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Press Conference at the U.S. Embassy, Tokyo, Japan

Presenter: Secretary of Defense William S. Cohen
January 14, 1999

Press Conference at the U.S. Embassy, Tokyo, Japan

Secretary Cohen: First I'd like to express my gratitude to Defense Minister Norota for hosting my visit, and also to express my deep appreciation to Ambassador Foley and his entire staff. I had the opportunity to work with then-Congressman and then-Speaker Foley during a 24-year period, in which I served on Capitol Hill. And he is an extraordinary diplomat, as he was an extraordinary legislator. And so I thank him very much for his service here in Japan.

I had very good meetings with Foreign Minister Koumura, Chief Cabinet Secretary Nonaka, and Prime Minister Obuchi. We all agree that the security relationship between the United States and Japan is extremely strong and [that] it is central to the stability of the Asia-Pacific region. And at all of my meetings, we discussed the importance of defense guidelines. The guidelines will improve our ability to cooperate on contingencies ranging from natural disasters to threats to our mutual security.

We discussed the need for Japan, South Korea and the United States to deal cooperatively with the new security challenges posed by North Korea. Our policy toward North Korea can be described in four words:

Deterrence -- and this is one of the reasons why the United States maintains approximately 100,000 troops in the Asia-Pacific region;

Defense -- and that is, faced with new threats, the United States and Japan will cooperate on programs to develop Theater Missile Defenses;

Dialogue -- we will continue to pursue the Four Party Talks and to support President Kim's policy of engagement, in the hopes that we can solve our problems through cooperation, compared to confrontation;

Determination -- even as we help North Korea deal with its humanitarian crisis, we must be clear that our primary challenge is to contain Pyongyang's weapons of mass destruction program.

The successful alliance between the United States and Japan reflects our common values and our commitment to work together to solve problems.

During the course of this visit I had the chance to see the strong partnership between our defense forces when I visited Misawa Air Base earlier this week. Japan provides generous support to U.S. forces who are serving here, and our troops work very hard to be good guests.

And I am glad to report that the Japanese government reaffirmed its pledge to resolve the Shinkampo incinerator problem by September of the year 2000, and the work to reduce pollution there has already begun.

I'm also pleased to report that the United States and Japan have reached an agreement on low-level training flights. This agreement is going to enable the United States pilots to maintain their proficiency while responding to concerns raised by Japanese citizens -- again, another example of our commitment to be better neighbors in the local communities that host U.S. forces deployed to Japan to protect our mutual security interests.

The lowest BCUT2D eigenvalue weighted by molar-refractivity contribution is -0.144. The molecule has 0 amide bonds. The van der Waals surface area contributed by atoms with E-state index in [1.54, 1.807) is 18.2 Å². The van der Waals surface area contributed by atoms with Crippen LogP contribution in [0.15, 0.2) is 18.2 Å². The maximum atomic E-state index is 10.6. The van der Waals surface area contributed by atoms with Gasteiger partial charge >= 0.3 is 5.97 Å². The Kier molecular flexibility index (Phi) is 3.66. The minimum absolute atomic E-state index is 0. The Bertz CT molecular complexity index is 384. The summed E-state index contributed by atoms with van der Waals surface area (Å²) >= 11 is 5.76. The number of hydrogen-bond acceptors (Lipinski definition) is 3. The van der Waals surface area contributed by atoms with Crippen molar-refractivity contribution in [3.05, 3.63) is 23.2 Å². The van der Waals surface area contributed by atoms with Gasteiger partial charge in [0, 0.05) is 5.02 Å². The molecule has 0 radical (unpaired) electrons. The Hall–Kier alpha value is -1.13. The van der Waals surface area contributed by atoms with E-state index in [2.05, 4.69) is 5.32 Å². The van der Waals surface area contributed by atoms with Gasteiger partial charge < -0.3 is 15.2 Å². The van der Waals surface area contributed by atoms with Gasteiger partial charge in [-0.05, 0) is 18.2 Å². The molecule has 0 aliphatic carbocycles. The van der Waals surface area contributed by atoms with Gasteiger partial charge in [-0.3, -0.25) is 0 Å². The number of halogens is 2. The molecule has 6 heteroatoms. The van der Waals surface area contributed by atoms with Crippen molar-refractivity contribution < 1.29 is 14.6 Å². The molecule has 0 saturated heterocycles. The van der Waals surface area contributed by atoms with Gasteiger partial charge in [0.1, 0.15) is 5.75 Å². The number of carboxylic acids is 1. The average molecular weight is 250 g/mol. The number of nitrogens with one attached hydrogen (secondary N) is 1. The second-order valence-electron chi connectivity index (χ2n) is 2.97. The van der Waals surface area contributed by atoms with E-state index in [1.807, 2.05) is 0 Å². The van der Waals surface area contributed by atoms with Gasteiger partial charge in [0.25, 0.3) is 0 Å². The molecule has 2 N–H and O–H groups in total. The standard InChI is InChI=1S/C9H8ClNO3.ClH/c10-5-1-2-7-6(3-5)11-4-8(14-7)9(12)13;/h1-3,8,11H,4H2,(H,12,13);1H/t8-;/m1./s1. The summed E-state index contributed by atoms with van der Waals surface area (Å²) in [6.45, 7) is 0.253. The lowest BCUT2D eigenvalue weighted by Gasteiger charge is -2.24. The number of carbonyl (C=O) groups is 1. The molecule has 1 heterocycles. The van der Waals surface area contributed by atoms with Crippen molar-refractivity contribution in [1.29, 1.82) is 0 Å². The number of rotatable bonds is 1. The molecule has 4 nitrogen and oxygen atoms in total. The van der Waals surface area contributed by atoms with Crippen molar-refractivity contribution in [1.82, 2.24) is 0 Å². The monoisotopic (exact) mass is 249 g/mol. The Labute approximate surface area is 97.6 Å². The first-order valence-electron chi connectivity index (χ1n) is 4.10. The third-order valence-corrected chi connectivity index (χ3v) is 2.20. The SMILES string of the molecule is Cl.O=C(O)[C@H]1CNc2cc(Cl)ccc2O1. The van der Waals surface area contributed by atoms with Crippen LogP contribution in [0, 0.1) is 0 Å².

And with that, I'd like to entertain your questions.

Q: I'd like to ask, aside from the threat from the possible nuclear site in North Korea, aside from the threat to the Framework Agreement, can the United States and its allies tolerate nuclear weapons or long-range missiles in the hands of the North Koreans?

A: I believe we've indicated that nuclear weapons and long-range missiles and that combination, certainly in the hands of the North Koreans, would be very destabilizing and threatening to the stability of the region. That is precisely the reason why President Clinton and the Administration negotiated the Agreed Framework, and that was to stop the nuclear weapons program on the part of the North Koreans. It also is the reason why we continue to engage in talks to encourage the North to cease developing and testing its long-range missile program. We think the combination, either individually or in combination, poses a destabilizing threat to the region.

Q: I have two questions. First, about the missile issue. There is underground site suspicion. There is a lot of focus on it, but missile is another important issue. However between Japan [and] the United States over the North Korean missile issue, there is a subtle difference. How can you overcome this difference? How, ideally, should this be addressed? This is my first question. Second, about the North Korean contingency. In the case of contingency, the Far Eastern Economic Review and other magazines have reported that U.S. forces in Japan may go to Pyongyang - there is such a war plan. Is there such a war plan, really? And is this plan frequently revised? Could you talk about these points? Thank you.